Why Dumping Biden is Unlikely

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In the wake of Joe Biden’s befuddled debate performance, what are Democrats to do? That debate’s first 10 minutes changed the political world. And it is likely that this weekend will produce a decision by the Biden inner circle about staying the perilous course. 

The delicate problem for the Biden team is convincing a proud and stubborn Biden to step aside. There is another key dilemma: Vice President Kamala Harris. If Biden decides to forgo a race for a second term, it is almost certain that Vice President Harris will be the shaky nominee, given that there is no way to defy her ascent without splitting the party. (The Harris scenario, in turn, is probably what convinced the Biden team to go for a new term.)

In short, to topple Biden and hold the White House, the party pooh-bahs must somehow create a unified plan for the Democratic national convention in late August. That means a consensus candidate emerging early. (Gov. Gretchen Whitmer paired with Sen. Raphael Warnock is the dream ticket.) Plus a dignified Harris outplacement such as being the governor of California or on the Supreme Court. A wide-open convention is not a plan.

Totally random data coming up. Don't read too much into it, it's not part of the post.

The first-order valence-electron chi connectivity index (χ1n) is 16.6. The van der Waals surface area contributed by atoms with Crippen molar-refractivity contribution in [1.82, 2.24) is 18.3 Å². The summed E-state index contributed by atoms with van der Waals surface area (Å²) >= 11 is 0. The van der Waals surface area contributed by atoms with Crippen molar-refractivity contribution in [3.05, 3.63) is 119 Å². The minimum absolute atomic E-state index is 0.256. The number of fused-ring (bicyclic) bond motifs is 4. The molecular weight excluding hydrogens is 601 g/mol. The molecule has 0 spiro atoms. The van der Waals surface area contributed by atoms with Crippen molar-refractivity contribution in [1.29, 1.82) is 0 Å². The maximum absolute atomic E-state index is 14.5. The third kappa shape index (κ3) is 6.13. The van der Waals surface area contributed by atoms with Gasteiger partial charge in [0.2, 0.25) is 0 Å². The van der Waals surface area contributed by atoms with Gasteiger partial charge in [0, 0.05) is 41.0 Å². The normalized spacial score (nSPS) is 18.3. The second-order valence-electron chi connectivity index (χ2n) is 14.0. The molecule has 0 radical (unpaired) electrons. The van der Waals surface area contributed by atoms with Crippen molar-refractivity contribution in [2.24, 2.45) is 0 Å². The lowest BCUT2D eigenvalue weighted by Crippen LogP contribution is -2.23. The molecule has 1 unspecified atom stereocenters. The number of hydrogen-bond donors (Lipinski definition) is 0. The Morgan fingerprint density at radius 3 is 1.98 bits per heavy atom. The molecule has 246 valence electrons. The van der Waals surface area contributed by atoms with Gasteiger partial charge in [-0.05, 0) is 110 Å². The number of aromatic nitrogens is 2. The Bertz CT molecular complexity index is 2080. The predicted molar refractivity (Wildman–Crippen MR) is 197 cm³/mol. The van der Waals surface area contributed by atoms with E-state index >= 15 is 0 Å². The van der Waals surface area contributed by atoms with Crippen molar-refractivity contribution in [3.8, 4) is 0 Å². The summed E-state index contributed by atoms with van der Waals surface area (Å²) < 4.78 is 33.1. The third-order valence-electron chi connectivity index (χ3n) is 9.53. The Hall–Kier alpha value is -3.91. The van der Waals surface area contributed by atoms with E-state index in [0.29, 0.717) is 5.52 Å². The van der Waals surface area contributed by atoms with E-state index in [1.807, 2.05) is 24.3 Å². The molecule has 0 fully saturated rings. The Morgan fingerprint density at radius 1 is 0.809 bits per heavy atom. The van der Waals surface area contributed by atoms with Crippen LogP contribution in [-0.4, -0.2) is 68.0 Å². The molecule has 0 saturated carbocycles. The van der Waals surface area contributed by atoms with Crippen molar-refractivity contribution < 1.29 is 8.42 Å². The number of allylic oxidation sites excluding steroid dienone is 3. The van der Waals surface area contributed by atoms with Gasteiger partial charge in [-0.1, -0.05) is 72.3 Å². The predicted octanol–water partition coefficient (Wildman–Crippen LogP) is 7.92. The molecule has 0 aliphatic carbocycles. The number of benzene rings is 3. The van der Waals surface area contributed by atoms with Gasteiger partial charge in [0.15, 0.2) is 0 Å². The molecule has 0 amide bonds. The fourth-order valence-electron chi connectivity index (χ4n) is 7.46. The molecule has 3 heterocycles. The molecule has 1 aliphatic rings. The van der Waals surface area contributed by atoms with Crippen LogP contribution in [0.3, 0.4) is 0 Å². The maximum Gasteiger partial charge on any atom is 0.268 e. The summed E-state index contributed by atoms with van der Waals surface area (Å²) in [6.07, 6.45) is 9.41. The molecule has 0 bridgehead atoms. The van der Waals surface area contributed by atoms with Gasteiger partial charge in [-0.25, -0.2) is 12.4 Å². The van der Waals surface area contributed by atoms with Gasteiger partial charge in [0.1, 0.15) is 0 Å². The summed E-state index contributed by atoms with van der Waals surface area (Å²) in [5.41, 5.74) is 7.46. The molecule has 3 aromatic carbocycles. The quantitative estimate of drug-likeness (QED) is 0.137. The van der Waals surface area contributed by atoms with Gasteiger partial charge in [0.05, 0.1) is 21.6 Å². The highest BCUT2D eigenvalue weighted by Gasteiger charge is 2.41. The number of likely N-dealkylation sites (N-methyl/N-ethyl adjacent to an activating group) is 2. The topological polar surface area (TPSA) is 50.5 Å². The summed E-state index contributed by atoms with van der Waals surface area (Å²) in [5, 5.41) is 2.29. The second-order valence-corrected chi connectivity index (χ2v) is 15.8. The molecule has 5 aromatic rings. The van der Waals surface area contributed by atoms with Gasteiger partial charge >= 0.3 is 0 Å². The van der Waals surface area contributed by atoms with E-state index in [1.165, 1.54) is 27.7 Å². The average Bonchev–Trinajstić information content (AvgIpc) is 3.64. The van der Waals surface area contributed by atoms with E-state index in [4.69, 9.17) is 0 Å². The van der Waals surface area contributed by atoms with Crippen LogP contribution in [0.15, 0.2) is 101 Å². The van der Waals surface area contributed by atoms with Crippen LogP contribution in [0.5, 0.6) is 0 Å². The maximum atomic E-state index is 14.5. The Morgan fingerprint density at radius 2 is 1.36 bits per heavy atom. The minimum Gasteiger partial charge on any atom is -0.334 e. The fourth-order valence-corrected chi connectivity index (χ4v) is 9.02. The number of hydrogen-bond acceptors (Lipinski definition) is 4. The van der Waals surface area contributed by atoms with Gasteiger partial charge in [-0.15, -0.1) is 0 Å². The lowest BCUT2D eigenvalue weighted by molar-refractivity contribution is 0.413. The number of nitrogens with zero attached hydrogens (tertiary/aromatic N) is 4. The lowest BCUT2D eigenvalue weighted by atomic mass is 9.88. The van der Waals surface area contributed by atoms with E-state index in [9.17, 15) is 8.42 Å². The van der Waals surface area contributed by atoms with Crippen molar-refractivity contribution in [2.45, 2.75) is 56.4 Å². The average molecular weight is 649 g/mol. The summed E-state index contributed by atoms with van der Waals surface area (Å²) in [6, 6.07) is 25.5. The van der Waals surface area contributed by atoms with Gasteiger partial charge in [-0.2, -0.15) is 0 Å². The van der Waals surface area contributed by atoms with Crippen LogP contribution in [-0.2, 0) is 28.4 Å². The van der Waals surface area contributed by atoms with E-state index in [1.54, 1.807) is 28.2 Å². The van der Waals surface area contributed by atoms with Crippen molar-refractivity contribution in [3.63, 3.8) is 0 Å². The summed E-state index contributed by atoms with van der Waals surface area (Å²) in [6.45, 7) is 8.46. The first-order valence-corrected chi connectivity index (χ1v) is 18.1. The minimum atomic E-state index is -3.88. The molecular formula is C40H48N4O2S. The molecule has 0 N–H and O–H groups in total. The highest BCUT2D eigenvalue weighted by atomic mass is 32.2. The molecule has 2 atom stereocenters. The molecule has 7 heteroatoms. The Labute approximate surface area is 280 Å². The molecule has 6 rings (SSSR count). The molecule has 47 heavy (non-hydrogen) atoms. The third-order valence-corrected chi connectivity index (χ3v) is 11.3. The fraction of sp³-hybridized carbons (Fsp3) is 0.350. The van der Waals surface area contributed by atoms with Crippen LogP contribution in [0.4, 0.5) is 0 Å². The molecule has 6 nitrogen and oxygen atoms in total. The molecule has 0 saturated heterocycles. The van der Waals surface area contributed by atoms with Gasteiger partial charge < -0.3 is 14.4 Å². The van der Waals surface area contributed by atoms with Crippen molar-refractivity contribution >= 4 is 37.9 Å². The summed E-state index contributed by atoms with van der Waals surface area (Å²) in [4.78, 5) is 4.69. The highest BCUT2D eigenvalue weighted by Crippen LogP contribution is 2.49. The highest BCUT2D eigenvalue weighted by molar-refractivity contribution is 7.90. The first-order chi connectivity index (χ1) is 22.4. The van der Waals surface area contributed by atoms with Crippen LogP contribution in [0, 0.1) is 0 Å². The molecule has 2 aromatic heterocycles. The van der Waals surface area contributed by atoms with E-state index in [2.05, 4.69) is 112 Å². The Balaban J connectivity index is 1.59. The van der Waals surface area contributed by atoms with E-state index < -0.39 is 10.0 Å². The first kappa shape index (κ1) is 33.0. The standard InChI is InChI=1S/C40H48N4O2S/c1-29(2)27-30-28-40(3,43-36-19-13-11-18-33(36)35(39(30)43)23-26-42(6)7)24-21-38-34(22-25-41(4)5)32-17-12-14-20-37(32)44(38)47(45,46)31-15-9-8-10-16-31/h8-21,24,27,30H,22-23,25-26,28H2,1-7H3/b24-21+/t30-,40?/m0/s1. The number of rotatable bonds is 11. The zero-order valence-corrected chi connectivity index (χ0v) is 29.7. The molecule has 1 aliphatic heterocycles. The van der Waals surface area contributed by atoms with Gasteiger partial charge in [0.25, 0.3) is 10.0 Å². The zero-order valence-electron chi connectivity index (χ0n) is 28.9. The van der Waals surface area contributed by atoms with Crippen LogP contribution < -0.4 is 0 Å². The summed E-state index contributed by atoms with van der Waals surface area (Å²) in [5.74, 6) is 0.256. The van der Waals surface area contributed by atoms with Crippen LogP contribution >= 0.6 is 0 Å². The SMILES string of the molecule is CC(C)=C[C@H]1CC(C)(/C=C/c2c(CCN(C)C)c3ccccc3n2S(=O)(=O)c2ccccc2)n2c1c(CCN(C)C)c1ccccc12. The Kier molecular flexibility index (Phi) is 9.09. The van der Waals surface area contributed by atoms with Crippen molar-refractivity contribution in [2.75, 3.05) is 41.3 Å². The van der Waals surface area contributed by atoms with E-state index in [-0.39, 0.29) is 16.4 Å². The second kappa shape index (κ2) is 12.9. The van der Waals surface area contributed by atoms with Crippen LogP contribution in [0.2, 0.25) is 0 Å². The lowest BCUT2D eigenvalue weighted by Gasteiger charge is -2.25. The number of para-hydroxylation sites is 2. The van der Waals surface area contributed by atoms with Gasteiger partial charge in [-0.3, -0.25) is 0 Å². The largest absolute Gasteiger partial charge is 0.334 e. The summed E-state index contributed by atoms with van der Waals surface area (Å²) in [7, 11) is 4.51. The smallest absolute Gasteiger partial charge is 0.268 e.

Executing that double plan is unlikely. Two earlier precedents — Lyndon Johnson’s March 1964 decision not to seek a new term, and Harry Truman’s decision to withdraw in March 1952 — each resulted in Democratic presidential losses to Nixon and Eisenhower. Nor does the party have the kind of elder leaders who could override the tight Biden circle of family and longtime loyalists.

Meantime, the media and the intelligentsia (two important Democratic allies) will mount pressure to withdraw, further weakening Biden. Republicans who cite the 25th amendment (removal for incapacity) will run into its stipulation that the vice president then serves — a non-starter for both parties. Nor is it likely that the factions of the party would nominate a moderate appealing to the broad center of voters.